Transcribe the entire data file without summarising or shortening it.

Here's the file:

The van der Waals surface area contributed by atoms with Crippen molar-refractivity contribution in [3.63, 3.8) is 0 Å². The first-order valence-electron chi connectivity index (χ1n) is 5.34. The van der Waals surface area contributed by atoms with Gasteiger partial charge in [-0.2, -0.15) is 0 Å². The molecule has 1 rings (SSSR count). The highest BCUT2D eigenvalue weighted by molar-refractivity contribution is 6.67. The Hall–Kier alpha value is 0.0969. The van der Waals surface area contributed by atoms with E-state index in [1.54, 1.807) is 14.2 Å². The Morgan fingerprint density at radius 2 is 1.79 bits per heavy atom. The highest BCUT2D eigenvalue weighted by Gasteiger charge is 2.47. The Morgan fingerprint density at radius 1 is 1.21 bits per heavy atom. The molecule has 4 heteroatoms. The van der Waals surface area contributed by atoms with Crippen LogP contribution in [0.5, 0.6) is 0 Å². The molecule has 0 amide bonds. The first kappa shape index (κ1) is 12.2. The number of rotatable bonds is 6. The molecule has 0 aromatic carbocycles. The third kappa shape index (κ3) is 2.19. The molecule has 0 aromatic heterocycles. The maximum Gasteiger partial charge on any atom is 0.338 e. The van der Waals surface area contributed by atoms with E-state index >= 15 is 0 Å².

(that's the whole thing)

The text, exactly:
The van der Waals surface area contributed by atoms with Crippen molar-refractivity contribution in [3.63, 3.8) is 0 Å². The first-order valence-electron chi connectivity index (χ1n) is 5.34. The van der Waals surface area contributed by atoms with Gasteiger partial charge in [-0.2, -0.15) is 0 Å². The molecule has 1 rings (SSSR count). The highest BCUT2D eigenvalue weighted by molar-refractivity contribution is 6.67. The Hall–Kier alpha value is 0.0969. The van der Waals surface area contributed by atoms with E-state index in [1.54, 1.807) is 14.2 Å². The Morgan fingerprint density at radius 2 is 1.79 bits per heavy atom. The highest BCUT2D eigenvalue weighted by Gasteiger charge is 2.47. The Morgan fingerprint density at radius 1 is 1.21 bits per heavy atom. The molecule has 4 heteroatoms. The van der Waals surface area contributed by atoms with Crippen LogP contribution in [0.5, 0.6) is 0 Å². The molecule has 0 amide bonds. The first kappa shape index (κ1) is 12.2. The number of rotatable bonds is 6. The molecule has 0 aromatic carbocycles. The third kappa shape index (κ3) is 2.19. The molecule has 0 aromatic heterocycles. The maximum Gasteiger partial charge on any atom is 0.338 e. The van der Waals surface area contributed by atoms with E-state index >= 15 is 0 Å².